By the time they released Through the Looking Glass, Siouxsie & the Banshees had already a well-developed and unmistakably distinct sound and image. After all, at the time, they were on their eleventh year of activity; and the album was their eighth – which showed how prolific Siouxsie & the Banshees were, especially during the first half of their primary existence, from 1976 to 1996 – a full two decades. This is the primary reason Siouxsie & the Banshees’ eighth album sounded very cohesive and stylistically original, even 30 years later.
While Through the Looking Glass consisted entirely of other artists’ songs, the quartet of Siouxsie Sioux (vocals), Steve Severin (bass/keyboards), John Valentine Carruthers (guitars/keyboards), and Budgie (drums/percussion) restructured them to fit their sonic trademark of Tribal and percussive drum beats; ominous-sounding, tubular basslines; Middle Eastern–influenced, flanger-and-reverb-heavy guitar strums and plucks; Bach-inspired keyboard melodies full of toccatas and fugues; and, of course, Sioux’s quirky, chirpy, partly operatic and partly carnivalesque singing voice and ghostly wails that were both soothing and unsettling at the same time.
Released on March 2, 1987, Through the Looking Glass was practically the full blossoming of a seed of concept that Siouxsie & the Banshees had sown as early as 1983, when they released their first-ever cover song – a Gothic New Wave treatment of “Dear Prudence,” which emerged off the studio totally unrecognizable, yet aurally beautiful. The band members’ ability to deconstruct a song and then transform it into something distinctive with their own style worked well in that Psychedelic Folk Rock classic by no less than The Beatles, enough to catapult Siouxsie & the Banshees’ version onto the Top 3 spot of that year’s U.K. Singles Chart, inspiring the creatively driven group to pursue developing a full album of the same treatment, resulting in the aforementioned and hereby-described masterwork.
Through the Looking Glass opens with the similarly slashing and spiraling, yet heavily textured rendition of Sparks’ “This Town Ain’t Big Enough for the Both of Us,” with which the theatrical and operatic becomes Gothic and Tribal. What follows next shows how Siouxsie & the Banshees have breathed human life into the otherwise robotic, monotonal, and metronomic “Hall of Mirrors,” yet retaining the mystical and hypnotic elements of the Kraftwerk original. The dizzying melodies flow into the ensuing “Trust in Me,” whose cascading piano flourishes make it leap effectively from the animated eeriness of the Jungle Book ditty to the more calculated and cunning allure of the new one.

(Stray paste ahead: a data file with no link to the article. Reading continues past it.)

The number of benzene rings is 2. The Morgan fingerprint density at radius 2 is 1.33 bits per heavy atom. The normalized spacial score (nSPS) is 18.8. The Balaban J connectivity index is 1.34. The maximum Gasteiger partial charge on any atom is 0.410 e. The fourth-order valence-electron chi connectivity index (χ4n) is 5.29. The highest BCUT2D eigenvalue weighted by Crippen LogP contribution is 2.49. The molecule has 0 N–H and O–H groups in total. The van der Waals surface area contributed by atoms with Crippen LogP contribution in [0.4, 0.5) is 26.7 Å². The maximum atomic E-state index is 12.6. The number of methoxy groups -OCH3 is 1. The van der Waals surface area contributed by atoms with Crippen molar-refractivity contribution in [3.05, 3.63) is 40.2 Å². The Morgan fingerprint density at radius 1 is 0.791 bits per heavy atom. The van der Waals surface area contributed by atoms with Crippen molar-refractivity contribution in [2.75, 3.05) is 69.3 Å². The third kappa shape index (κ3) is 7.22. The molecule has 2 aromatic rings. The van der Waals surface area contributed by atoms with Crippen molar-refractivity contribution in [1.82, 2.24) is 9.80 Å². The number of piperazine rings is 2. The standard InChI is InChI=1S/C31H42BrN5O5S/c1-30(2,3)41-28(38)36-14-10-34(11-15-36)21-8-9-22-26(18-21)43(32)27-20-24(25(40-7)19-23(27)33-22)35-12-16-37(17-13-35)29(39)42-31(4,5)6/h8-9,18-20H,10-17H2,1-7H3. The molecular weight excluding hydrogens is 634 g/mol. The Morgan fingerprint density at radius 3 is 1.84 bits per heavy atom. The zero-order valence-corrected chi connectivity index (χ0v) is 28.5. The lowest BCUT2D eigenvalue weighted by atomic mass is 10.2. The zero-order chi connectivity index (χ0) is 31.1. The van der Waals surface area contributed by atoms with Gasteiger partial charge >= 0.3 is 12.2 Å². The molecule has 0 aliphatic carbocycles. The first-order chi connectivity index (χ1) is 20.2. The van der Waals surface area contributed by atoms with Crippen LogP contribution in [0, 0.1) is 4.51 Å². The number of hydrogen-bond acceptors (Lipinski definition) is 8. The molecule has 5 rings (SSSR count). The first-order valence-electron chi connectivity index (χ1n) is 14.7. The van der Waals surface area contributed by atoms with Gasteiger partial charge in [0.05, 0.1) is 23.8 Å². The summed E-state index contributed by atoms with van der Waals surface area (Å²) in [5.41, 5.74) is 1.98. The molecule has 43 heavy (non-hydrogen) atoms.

One of the highlights of the album, the Folk Rock simplicity of “The Wheel’s on Fire” gets transformed into the charging and engaging Post-Punk sensibilities of Siouxsie & the Banshees’ version; more so, Dylan’s draggy and deadpan drawls get adrenalized to become Siouxsie’s mellifluous wails and chants. “Strange Fruit” is an altogether different affair, in which Siouxsie & the Banshees had seemingly ritualized the sensually morbid Billie Holiday classic to make it a proper orchestral downtempo dirge.
The mood changes as the following track, “You’re Lost Little Girl,” plays next – a Psychedelic Rock classic by The Doors that becomes a theatrical Gothic piece, infused with a Cirque-inspired interlude that will remind the initiated of similar circus-gypsy excursions in The Beatles’ “Being for the Benefit of Mr. Kite,” David Bowie’s “Little Bombardier,” and Paul & Linda McCartney’s “Uncle Albert/Admiral Halsey.”
A sense of respect for Iggy Pop’s already engaging “The Passenger” was apparent, as Sioux and the rest had obviously maintained its tempo, beats, and grooves and simply upped the ante by incorporating bells and brass accompaniment, which worked well to the song’s advantage, making it another standout track off Through the Looking Glass and whose instrumentation served as a foundation to the ensuing year’s follow-up, 1988’s Peepshow, as epitomized by the chart-topping “Peek-a-Boo” and “The Killing Jar.”
Then there is “Gun,” with the double-time rhythm and proto-Grunge guitar aesthetics of the John Cale song’s having been slightly restructured and subsequently coming across as an angular, caricaturesque, and dancey Punkabilly-dashed stomper akin to the likes of The Cure’s “The Love Cats,” The Polecats’ “Make a Circuit with Me,” and The Screaming Blue Messiahs’ “55 the Law.”
The penultimate track was Siouxsie & the Banshees’ successful attempt to shorten and Gothify the seven-minute Glam Pop indulgence of Bryan Ferry and the rest of Roxy Music in their song “Sea Breezes.” Finally, the ever-daring group wrapped up their eighth opus with a Psychedelic-tinged rendition of Television’s “Little Johnny Jewel,” which completed the stylistic circle and took the sonic seeds back to their roots, for the treatment was not dissimilar with what Sioux, Severin, Budgie, and Robert Smith had done with The Beatles’ classic five years before Through the Looking Glass.
In retrospect, Through the Looking Glass is an obvious standout in Siouxsie & the Banshees’ discography for its being the only full-length covers album that the legendary English band had ever released. However, because the band was able to convert the songs in a style that was distinctively its own, the album fit flawlessly in the band’s sonic ethos, preventing it from turning into an anomaly. In the current era of million music genres, Through the Looking Glass still remains a delicacy of the same degree of uniqueness and palatability as when it was first released, thirty years ago.